FOR PROGRAMMING FROM ON-CAMPUS PARTNERS:

If you’d like to attend programming from an on-campus partner, these topics would complement the Communication series:

  • Public speaking skills
  • Networking
  • Professional correspondence

STRATEGY/GOAL SETTING

This series of interactive, multidisciplinary 90-minute seminars is designed for graduate students to identify frameworks for defining goals that can be achieved, developing a plan to achieve the goal, and engage in the process of tracking and revising goals. For example, students will:

  • Determine how their personal interests, strengths, values, and skills inform intentional career decision-making in “Individual Development Plan”
  • Learn principles for setting achievable goals
  • Learn frameworks for time and project management from proven leaders

FOR PROGRAMMING FROM ON-CAMPUS PARTNERS:

If you’d like to attend programming from an on-campus partner, these topics would complement the Strategy/Goal Setting series:

  • Strategic Thinking
  • Strategic Planning
  • Mapping your academic year
  • Project management

LEADERSHIP

This series of activities and opportunities is designed for graduate students to learn about multiple leadership styles, identify their own leadership strengths, and gain experience supporting and engaging diverse constituencies. For example, students will:

  • Complete individual inventories designed to provide the language students need to communicate about their leadership strengths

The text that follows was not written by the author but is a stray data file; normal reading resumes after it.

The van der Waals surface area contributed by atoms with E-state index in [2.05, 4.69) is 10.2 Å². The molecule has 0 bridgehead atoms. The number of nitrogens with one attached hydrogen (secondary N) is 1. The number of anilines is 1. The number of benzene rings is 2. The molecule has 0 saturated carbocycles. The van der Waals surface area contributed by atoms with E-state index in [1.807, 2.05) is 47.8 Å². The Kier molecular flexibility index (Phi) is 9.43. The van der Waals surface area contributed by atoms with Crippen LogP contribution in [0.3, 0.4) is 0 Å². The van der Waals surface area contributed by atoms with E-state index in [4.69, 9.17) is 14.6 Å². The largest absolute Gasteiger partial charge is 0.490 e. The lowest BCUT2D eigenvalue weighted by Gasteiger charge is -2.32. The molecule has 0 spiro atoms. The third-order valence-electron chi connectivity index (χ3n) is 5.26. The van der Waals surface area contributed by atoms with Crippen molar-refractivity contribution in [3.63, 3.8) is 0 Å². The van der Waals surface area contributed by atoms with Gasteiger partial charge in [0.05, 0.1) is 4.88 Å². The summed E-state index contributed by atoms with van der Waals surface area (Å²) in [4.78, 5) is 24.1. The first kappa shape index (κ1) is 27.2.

• Plan, execute, and evaluate programming designed for students, faculty, and staff
  • Learn about leadership as a discipline, including how various styles, approaches, and inclusive practices can result in strong teams that achieve their short-term and long-term goals

FOR PROGRAMMING FROM ON-CAMPUS PARTNERS:

If you’d like to attend programming from an on-campus partner, these topics would complement the Leadership series:

  • Active leadership opportunities
  • Program planning, execution, and evaluation
  • Leadership styles/approaches
  • How to engage others
  • Individual inventories

CREATIVITY

This series of activities and seminars is designed for graduate students to learn how the process of discovery in innovation and entrepreneurship relates to leadership, design thinking, and how creative leadership can catalyze transformation in individuals and teams. For example, students will:

  • Serve as a member of an interdisciplinary team in innovation and entrepreneurship challenges
  • Identify how to use design thinking to positively impact your own development and solve leadership challenges
  • Learn why a leadership style isn’t one size fits all, and how creativity in leadership can inspire

FOR PROGRAMMING FROM ON-CAMPUS PARTNERS:

If you’d like to attend programming from an on-campus partner, these topics would complement the Creativity series:

  • Innovation and entrepreneurship
  • Discovery
  • Creativity in leadership styles/approaches
  • Design thinking